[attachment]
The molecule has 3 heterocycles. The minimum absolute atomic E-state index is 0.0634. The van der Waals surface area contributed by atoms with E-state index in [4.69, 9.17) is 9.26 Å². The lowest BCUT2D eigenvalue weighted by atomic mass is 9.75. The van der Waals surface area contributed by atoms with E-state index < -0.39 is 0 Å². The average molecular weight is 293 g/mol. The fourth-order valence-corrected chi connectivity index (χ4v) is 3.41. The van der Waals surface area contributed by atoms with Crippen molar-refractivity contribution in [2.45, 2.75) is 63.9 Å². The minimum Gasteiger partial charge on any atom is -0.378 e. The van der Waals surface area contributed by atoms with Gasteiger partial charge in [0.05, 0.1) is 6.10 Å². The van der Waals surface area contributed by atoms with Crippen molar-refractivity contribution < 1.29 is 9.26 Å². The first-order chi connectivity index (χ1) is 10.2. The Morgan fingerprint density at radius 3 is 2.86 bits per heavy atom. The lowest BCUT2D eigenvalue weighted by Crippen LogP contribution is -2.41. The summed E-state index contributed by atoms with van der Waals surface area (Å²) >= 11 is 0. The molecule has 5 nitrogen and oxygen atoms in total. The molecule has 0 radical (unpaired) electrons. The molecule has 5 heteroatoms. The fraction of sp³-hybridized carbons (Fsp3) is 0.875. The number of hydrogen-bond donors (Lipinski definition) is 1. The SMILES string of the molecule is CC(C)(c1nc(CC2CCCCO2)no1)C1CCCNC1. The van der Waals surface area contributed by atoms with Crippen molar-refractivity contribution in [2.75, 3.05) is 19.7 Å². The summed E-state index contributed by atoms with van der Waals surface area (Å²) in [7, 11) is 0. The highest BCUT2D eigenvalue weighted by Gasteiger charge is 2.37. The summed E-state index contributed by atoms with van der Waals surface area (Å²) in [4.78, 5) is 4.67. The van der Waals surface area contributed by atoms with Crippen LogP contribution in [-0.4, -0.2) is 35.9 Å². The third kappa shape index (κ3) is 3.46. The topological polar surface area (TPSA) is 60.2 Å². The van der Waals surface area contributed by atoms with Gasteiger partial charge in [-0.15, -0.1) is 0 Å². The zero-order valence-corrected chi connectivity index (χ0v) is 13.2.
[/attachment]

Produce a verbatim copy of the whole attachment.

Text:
The molecule has 3 heterocycles. The minimum absolute atomic E-state index is 0.0634. The van der Waals surface area contributed by atoms with E-state index in [4.69, 9.17) is 9.26 Å². The lowest BCUT2D eigenvalue weighted by atomic mass is 9.75. The van der Waals surface area contributed by atoms with E-state index < -0.39 is 0 Å². The average molecular weight is 293 g/mol. The fourth-order valence-corrected chi connectivity index (χ4v) is 3.41. The van der Waals surface area contributed by atoms with Crippen molar-refractivity contribution in [2.45, 2.75) is 63.9 Å². The minimum Gasteiger partial charge on any atom is -0.378 e. The van der Waals surface area contributed by atoms with Gasteiger partial charge in [0.05, 0.1) is 6.10 Å². The van der Waals surface area contributed by atoms with Crippen molar-refractivity contribution < 1.29 is 9.26 Å². The first-order chi connectivity index (χ1) is 10.2. The Morgan fingerprint density at radius 3 is 2.86 bits per heavy atom. The lowest BCUT2D eigenvalue weighted by Crippen LogP contribution is -2.41. The summed E-state index contributed by atoms with van der Waals surface area (Å²) >= 11 is 0. The molecule has 5 nitrogen and oxygen atoms in total. The molecule has 0 radical (unpaired) electrons. The molecule has 5 heteroatoms. The fraction of sp³-hybridized carbons (Fsp3) is 0.875. The number of hydrogen-bond donors (Lipinski definition) is 1. The SMILES string of the molecule is CC(C)(c1nc(CC2CCCCO2)no1)C1CCCNC1. The van der Waals surface area contributed by atoms with Crippen molar-refractivity contribution in [2.75, 3.05) is 19.7 Å². The summed E-state index contributed by atoms with van der Waals surface area (Å²) in [7, 11) is 0. The highest BCUT2D eigenvalue weighted by Gasteiger charge is 2.37. The summed E-state index contributed by atoms with van der Waals surface area (Å²) in [4.78, 5) is 4.67. The van der Waals surface area contributed by atoms with Crippen LogP contribution in [-0.4, -0.2) is 35.9 Å². The third kappa shape index (κ3) is 3.46. The topological polar surface area (TPSA) is 60.2 Å². The van der Waals surface area contributed by atoms with Gasteiger partial charge in [-0.15, -0.1) is 0 Å². The zero-order valence-corrected chi connectivity index (χ0v) is 13.2.